Premium womenswear etailer My-Wardrobe is set to collaborate with up-and-coming local brands in the US later this year as it continues its successful assault on that market, as part of its wider international push.
Speaking at the Drapers Ecommerce Summit 2013 chief executive David Worby told delegates that the collaboration – the details of which will be announced later this year – is a good fit with the business’ strategy to focus on “slightly cool, slightly edgy and slightly less distributed brands” with the aim of introducing them to a global audience.
This form’s part of My-Wardrobe’s aim to grow its overseas business, which already accounts for 30% of its revenues.
Speaking about the etailer’s journey over the past two years Worby spoke of a series of “trials and errors” as My-Wardrobe has learnt how best to operate in the eight territories in which it is present, and urged delegates to take a market specific and varied approach to global markets, tailoring their offer to suit the needs of local consumers.
He used the Swedish market as an example, where a year ago My-Wardrobe took the decision to translate its site into Swedish, to the tune of a £150,000 investment over six months. “After a six month trial we scratched our heads and asked why this is not working? So we took the Swedish translation out, put in English and guess what happened. We were very pleased with the results.”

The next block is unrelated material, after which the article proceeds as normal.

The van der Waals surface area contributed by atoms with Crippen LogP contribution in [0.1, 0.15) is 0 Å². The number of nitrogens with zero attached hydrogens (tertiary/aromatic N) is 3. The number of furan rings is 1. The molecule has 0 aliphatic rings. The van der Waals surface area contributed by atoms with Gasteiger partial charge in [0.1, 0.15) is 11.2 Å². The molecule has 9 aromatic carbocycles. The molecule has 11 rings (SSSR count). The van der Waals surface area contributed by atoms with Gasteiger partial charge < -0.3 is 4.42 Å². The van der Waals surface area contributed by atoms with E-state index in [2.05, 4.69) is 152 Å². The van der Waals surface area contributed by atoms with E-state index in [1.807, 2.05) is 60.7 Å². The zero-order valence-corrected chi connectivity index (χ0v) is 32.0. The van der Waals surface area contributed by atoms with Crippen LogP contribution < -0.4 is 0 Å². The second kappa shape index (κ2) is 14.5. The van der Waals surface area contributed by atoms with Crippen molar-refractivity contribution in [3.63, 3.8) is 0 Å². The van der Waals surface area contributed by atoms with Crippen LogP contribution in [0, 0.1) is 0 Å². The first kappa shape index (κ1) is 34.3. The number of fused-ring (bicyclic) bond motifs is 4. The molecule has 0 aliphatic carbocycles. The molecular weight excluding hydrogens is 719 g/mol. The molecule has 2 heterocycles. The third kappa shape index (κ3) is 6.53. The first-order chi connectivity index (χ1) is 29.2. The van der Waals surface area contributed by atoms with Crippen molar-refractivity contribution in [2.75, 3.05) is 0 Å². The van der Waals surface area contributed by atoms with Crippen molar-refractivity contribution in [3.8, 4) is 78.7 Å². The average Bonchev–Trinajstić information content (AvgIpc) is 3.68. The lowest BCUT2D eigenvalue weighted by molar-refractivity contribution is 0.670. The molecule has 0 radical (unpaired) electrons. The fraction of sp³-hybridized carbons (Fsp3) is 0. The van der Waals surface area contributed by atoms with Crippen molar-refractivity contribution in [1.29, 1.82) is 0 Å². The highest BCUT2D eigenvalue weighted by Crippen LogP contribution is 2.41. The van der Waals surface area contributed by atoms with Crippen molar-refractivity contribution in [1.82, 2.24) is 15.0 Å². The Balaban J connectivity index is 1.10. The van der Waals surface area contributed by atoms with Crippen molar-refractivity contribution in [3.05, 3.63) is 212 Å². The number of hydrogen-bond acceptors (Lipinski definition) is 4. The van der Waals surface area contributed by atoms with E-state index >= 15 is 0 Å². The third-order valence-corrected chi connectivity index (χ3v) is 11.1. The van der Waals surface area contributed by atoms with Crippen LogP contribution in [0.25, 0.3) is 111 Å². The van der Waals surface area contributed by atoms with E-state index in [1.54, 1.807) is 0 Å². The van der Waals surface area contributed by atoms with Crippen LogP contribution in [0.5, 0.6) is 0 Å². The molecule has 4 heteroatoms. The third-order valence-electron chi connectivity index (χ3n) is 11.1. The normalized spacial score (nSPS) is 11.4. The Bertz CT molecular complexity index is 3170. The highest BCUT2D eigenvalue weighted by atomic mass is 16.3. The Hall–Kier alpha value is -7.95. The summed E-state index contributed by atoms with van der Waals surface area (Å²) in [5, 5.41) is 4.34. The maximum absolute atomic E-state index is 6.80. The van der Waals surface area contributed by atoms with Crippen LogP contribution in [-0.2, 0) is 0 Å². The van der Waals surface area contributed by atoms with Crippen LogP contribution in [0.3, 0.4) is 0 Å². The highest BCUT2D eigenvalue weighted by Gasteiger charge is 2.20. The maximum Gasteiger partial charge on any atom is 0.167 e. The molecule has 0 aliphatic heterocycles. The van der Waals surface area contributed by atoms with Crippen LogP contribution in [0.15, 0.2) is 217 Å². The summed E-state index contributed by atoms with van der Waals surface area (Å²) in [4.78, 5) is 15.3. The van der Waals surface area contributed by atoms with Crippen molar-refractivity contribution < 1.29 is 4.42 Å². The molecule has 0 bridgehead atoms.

The business has also opened a store in Norway, which he said is yielding positive results.
The business underwent a similar learning curve in Germany, where introducing its normal payment methods didn’t work because over 50% of payments are via open invoice, and in the US, where local customers don’t want to buy American brands.
Worby added that the Middle East, where My-Wardrobe currently has a satellite office, “has not been easy”. He said: “Our performance out there is not generating the kind of results we would expect in the first 18 months, but our exploits into Northern Europe and Australia and the US have been highly successful.”
He said My-Wardrobe’s success overseas is down to listening to consumers. “The way we present ourselves in those eight different territories we’re focusing on is very different. The timing of the commercial calendar, the seasons, the climate, the culture, they’re all different. And that is bringing some great results.”